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Wednesday, July 29, 2015

Book Review: The Nightingale by Kristin Hannah

the nightingale

The Nightingale by Kristin Hannah
Kindle, 449 pages
St. Martin’s Press
February 4, 2015

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Genre: Historical Fiction

Source: Personal purchase from Amazon

In love we find out who we want to be.
In war we find out who we are.

FRANCE, 1939

In the quiet village of Carriveau, Vianne Mauriac says goodbye to her husband, Antoine, as he heads for the Front. She doesn’t believe that the Nazis will invade France...but invade they do, in droves of marching soldiers, in caravans of trucks and tanks, in planes that fill the skies and drop bombs upon the innocent. When France is overrun, Vianne is forced to take an enemy into her house, and suddenly her every move is watched; her life and her child’s life is at constant risk. Without food or money or hope, as danger escalates around her, she must make one terrible choice after another.
Vianne’s sister, Isabelle, is a rebellious eighteen-year-old girl, searching for purpose with all the reckless passion of youth. While thousands of Parisians march into the unknown terrors of war, she meets the compelling and mysterious Gäetan, a partisan who believes the French can fight the Nazis from within France, and she falls in love as only the young can...completely. When he betrays her, Isabelle races headlong into danger and joins the Resistance, never looking back or giving a thought to the real--and deadly--consequences.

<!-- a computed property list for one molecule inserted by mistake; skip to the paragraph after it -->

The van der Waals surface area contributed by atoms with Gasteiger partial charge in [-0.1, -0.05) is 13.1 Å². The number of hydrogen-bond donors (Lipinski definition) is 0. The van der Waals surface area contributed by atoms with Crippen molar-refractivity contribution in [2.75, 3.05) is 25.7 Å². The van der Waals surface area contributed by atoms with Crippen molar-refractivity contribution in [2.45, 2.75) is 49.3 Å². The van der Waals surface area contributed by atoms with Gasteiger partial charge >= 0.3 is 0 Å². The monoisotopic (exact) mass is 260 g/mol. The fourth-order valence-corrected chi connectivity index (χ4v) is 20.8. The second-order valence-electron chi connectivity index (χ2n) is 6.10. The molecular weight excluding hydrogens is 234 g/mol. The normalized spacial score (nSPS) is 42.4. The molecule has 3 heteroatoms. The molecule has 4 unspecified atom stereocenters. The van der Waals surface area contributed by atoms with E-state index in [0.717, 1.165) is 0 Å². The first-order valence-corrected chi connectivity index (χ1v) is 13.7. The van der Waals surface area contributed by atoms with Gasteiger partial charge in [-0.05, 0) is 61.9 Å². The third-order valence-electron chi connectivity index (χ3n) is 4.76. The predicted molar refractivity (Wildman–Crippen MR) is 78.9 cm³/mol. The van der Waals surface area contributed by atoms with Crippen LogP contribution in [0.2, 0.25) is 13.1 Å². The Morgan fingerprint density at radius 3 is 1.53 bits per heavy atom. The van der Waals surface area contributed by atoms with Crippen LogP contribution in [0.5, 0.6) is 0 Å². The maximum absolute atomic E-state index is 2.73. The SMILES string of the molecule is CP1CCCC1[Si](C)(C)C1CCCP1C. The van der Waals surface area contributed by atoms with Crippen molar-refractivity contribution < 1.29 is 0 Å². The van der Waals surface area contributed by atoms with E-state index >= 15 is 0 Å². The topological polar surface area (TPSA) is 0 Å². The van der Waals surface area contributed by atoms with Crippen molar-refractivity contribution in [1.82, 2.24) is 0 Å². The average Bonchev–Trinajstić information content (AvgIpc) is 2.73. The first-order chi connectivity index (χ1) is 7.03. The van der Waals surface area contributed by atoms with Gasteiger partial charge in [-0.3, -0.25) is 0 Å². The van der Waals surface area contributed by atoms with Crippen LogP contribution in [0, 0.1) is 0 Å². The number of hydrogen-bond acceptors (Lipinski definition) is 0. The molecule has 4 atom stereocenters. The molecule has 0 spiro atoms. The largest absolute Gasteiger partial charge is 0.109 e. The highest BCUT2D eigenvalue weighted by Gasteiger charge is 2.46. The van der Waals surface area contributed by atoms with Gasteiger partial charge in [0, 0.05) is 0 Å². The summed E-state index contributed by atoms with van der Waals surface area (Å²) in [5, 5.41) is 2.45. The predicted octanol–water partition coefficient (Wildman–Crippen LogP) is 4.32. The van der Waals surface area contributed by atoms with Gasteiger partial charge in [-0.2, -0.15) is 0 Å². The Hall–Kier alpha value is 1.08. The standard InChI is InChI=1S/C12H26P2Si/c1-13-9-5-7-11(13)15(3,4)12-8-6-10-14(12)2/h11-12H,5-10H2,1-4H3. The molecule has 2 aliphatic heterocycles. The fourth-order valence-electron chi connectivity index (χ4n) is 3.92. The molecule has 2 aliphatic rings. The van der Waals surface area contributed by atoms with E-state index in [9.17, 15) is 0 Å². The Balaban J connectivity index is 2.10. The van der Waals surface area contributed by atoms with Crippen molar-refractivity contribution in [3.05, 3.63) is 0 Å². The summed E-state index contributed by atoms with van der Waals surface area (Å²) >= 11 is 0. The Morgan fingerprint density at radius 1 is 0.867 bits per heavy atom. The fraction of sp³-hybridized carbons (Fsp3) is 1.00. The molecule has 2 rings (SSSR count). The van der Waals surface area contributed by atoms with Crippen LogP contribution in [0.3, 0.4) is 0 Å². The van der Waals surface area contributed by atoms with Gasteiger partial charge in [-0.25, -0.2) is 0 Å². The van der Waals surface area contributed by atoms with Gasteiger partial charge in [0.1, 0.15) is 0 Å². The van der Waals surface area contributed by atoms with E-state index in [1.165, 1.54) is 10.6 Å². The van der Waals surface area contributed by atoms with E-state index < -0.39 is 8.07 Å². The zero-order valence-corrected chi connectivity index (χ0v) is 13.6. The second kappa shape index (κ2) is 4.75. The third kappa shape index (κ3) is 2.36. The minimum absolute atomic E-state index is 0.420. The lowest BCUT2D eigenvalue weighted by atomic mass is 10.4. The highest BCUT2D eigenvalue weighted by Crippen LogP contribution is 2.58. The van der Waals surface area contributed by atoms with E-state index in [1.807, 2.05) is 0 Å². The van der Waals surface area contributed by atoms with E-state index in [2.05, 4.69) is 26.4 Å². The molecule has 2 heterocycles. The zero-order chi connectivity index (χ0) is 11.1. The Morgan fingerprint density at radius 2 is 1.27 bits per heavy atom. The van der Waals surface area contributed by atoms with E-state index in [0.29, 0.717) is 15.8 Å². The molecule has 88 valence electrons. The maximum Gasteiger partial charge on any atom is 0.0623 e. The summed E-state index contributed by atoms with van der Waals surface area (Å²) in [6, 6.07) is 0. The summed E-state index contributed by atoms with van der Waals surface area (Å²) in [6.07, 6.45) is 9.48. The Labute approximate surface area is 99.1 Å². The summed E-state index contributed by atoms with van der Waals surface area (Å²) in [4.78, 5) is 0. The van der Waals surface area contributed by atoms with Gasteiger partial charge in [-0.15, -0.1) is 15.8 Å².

With courage, grace and powerful insight, bestselling author Kristin Hannah takes her talented pen to the epic panorama of WWII and illuminates an intimate part of history seldom seen: the women’s war. The Nightingale tells the stories of two sisters, separated by years and experience, by ideals, passion and circumstance, each embarking on her own dangerous path toward survival, love, and freedom in German-occupied, war-torn France--a heartbreakingly beautiful novel that celebrates the resilience of the human spirit and the durability of women. It is a novel for everyone, a novel for a lifetime.